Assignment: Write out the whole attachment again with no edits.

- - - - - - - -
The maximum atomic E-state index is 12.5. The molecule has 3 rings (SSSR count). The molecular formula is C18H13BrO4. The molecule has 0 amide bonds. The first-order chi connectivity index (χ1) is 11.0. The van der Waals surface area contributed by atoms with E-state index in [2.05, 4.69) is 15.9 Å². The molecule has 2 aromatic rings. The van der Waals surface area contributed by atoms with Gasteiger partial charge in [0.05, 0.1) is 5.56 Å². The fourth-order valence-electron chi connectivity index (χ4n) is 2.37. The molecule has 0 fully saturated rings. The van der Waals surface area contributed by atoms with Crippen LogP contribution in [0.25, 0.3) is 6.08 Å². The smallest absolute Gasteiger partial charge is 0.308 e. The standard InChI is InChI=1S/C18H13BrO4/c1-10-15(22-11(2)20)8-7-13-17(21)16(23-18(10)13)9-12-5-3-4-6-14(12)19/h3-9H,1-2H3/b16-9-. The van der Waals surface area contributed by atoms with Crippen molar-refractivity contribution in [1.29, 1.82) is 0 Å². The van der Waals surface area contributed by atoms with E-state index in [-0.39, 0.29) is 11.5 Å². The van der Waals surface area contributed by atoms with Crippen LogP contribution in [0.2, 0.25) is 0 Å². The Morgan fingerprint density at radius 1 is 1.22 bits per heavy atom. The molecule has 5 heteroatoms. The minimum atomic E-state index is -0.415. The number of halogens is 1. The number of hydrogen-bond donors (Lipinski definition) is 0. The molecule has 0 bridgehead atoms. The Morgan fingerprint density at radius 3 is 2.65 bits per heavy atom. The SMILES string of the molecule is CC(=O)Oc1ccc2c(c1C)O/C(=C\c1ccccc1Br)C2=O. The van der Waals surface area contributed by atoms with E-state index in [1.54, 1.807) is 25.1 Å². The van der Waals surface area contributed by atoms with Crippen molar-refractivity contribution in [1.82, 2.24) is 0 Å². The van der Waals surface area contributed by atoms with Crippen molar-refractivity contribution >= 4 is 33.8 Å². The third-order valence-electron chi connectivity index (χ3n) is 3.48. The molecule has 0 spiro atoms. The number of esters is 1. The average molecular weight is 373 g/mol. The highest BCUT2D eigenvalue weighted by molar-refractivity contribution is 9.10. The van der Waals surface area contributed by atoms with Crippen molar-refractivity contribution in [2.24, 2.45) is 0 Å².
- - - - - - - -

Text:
The maximum atomic E-state index is 12.5. The molecule has 3 rings (SSSR count). The molecular formula is C18H13BrO4. The molecule has 0 amide bonds. The first-order chi connectivity index (χ1) is 11.0. The van der Waals surface area contributed by atoms with E-state index in [2.05, 4.69) is 15.9 Å². The molecule has 2 aromatic rings. The van der Waals surface area contributed by atoms with Gasteiger partial charge in [0.05, 0.1) is 5.56 Å². The fourth-order valence-electron chi connectivity index (χ4n) is 2.37. The molecule has 0 fully saturated rings. The van der Waals surface area contributed by atoms with Crippen LogP contribution in [0.25, 0.3) is 6.08 Å². The smallest absolute Gasteiger partial charge is 0.308 e. The standard InChI is InChI=1S/C18H13BrO4/c1-10-15(22-11(2)20)8-7-13-17(21)16(23-18(10)13)9-12-5-3-4-6-14(12)19/h3-9H,1-2H3/b16-9-. The van der Waals surface area contributed by atoms with Crippen molar-refractivity contribution in [1.29, 1.82) is 0 Å². The van der Waals surface area contributed by atoms with E-state index in [-0.39, 0.29) is 11.5 Å². The van der Waals surface area contributed by atoms with Crippen LogP contribution in [0.2, 0.25) is 0 Å². The Morgan fingerprint density at radius 1 is 1.22 bits per heavy atom. The molecule has 5 heteroatoms. The minimum atomic E-state index is -0.415. The number of halogens is 1. The number of hydrogen-bond donors (Lipinski definition) is 0. The molecule has 0 bridgehead atoms. The Morgan fingerprint density at radius 3 is 2.65 bits per heavy atom. The SMILES string of the molecule is CC(=O)Oc1ccc2c(c1C)O/C(=C\c1ccccc1Br)C2=O. The van der Waals surface area contributed by atoms with E-state index in [1.54, 1.807) is 25.1 Å². The van der Waals surface area contributed by atoms with Crippen molar-refractivity contribution in [1.82, 2.24) is 0 Å². The van der Waals surface area contributed by atoms with Crippen molar-refractivity contribution >= 4 is 33.8 Å². The third-order valence-electron chi connectivity index (χ3n) is 3.48. The molecule has 0 spiro atoms. The number of esters is 1. The average molecular weight is 373 g/mol. The highest BCUT2D eigenvalue weighted by molar-refractivity contribution is 9.10. The van der Waals surface area contributed by atoms with Crippen molar-refractivity contribution in [2.24, 2.45) is 0 Å².